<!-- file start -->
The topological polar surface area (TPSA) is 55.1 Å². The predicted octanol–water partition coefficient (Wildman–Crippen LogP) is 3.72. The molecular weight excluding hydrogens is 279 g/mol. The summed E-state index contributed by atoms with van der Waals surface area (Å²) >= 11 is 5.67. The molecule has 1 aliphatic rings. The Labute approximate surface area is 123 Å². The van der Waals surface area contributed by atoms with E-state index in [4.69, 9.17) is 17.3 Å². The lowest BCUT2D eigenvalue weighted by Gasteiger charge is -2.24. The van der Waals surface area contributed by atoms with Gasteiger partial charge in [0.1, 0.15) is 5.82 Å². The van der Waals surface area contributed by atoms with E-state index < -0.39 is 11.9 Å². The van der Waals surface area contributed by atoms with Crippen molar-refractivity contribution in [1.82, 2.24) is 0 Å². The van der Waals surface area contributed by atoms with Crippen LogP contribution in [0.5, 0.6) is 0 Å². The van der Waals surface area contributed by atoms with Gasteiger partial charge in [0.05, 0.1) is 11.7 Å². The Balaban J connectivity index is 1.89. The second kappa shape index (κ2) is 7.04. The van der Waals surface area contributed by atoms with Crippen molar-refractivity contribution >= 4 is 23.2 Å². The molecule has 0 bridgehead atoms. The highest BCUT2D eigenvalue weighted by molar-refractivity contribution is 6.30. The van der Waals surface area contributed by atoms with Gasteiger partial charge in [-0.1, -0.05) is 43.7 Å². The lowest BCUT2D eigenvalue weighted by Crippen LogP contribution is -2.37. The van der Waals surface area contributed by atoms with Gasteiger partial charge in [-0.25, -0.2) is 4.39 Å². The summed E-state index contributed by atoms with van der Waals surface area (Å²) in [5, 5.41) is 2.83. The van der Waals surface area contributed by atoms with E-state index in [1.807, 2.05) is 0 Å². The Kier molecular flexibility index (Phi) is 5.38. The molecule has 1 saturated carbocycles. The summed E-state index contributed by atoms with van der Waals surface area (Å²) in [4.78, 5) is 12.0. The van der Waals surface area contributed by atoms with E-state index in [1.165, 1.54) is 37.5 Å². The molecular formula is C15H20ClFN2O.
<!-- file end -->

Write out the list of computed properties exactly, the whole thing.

The topological polar surface area (TPSA) is 55.1 Å². The predicted octanol–water partition coefficient (Wildman–Crippen LogP) is 3.72. The molecular weight excluding hydrogens is 279 g/mol. The summed E-state index contributed by atoms with van der Waals surface area (Å²) >= 11 is 5.67. The molecule has 1 aliphatic rings. The Labute approximate surface area is 123 Å². The van der Waals surface area contributed by atoms with E-state index in [4.69, 9.17) is 17.3 Å². The lowest BCUT2D eigenvalue weighted by Gasteiger charge is -2.24. The van der Waals surface area contributed by atoms with Gasteiger partial charge in [0.1, 0.15) is 5.82 Å². The van der Waals surface area contributed by atoms with E-state index < -0.39 is 11.9 Å². The van der Waals surface area contributed by atoms with Crippen molar-refractivity contribution in [1.82, 2.24) is 0 Å². The van der Waals surface area contributed by atoms with Crippen LogP contribution in [0.5, 0.6) is 0 Å². The van der Waals surface area contributed by atoms with Gasteiger partial charge in [0.05, 0.1) is 11.7 Å². The Balaban J connectivity index is 1.89. The second kappa shape index (κ2) is 7.04. The van der Waals surface area contributed by atoms with Crippen molar-refractivity contribution >= 4 is 23.2 Å². The molecule has 0 bridgehead atoms. The highest BCUT2D eigenvalue weighted by molar-refractivity contribution is 6.30. The van der Waals surface area contributed by atoms with Gasteiger partial charge in [-0.1, -0.05) is 43.7 Å². The lowest BCUT2D eigenvalue weighted by Crippen LogP contribution is -2.37. The van der Waals surface area contributed by atoms with Gasteiger partial charge in [-0.25, -0.2) is 4.39 Å². The summed E-state index contributed by atoms with van der Waals surface area (Å²) in [5, 5.41) is 2.83. The van der Waals surface area contributed by atoms with E-state index in [1.807, 2.05) is 0 Å². The Kier molecular flexibility index (Phi) is 5.38. The molecule has 1 saturated carbocycles. The summed E-state index contributed by atoms with van der Waals surface area (Å²) in [4.78, 5) is 12.0. The van der Waals surface area contributed by atoms with E-state index in [1.165, 1.54) is 37.5 Å². The molecular formula is C15H20ClFN2O.